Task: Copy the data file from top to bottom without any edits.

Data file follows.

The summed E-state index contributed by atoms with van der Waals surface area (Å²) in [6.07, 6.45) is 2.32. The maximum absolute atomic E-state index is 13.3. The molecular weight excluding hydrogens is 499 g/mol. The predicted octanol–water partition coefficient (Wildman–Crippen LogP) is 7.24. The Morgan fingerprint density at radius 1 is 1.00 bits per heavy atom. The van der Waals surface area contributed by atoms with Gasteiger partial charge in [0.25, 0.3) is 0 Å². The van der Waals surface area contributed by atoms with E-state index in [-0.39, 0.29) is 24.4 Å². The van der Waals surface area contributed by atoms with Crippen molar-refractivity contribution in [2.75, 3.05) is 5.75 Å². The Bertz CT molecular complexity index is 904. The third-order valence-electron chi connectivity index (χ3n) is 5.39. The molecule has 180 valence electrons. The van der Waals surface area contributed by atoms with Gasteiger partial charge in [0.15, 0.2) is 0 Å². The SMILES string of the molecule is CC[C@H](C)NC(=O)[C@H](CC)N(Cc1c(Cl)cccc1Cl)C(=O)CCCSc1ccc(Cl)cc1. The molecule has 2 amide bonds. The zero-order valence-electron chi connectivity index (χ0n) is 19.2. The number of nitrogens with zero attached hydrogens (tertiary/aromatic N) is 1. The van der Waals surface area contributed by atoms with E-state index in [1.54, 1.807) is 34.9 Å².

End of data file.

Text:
The summed E-state index contributed by atoms with van der Waals surface area (Å²) in [6.07, 6.45) is 2.32. The maximum absolute atomic E-state index is 13.3. The molecular weight excluding hydrogens is 499 g/mol. The predicted octanol–water partition coefficient (Wildman–Crippen LogP) is 7.24. The Morgan fingerprint density at radius 1 is 1.00 bits per heavy atom. The van der Waals surface area contributed by atoms with Gasteiger partial charge in [0.25, 0.3) is 0 Å². The van der Waals surface area contributed by atoms with E-state index in [-0.39, 0.29) is 24.4 Å². The van der Waals surface area contributed by atoms with Crippen molar-refractivity contribution in [2.75, 3.05) is 5.75 Å². The Bertz CT molecular complexity index is 904. The third-order valence-electron chi connectivity index (χ3n) is 5.39. The molecule has 180 valence electrons. The van der Waals surface area contributed by atoms with Gasteiger partial charge in [0.15, 0.2) is 0 Å². The SMILES string of the molecule is CC[C@H](C)NC(=O)[C@H](CC)N(Cc1c(Cl)cccc1Cl)C(=O)CCCSc1ccc(Cl)cc1. The molecule has 2 amide bonds. The zero-order valence-electron chi connectivity index (χ0n) is 19.2. The number of nitrogens with zero attached hydrogens (tertiary/aromatic N) is 1. The van der Waals surface area contributed by atoms with E-state index in [1.54, 1.807) is 34.9 Å².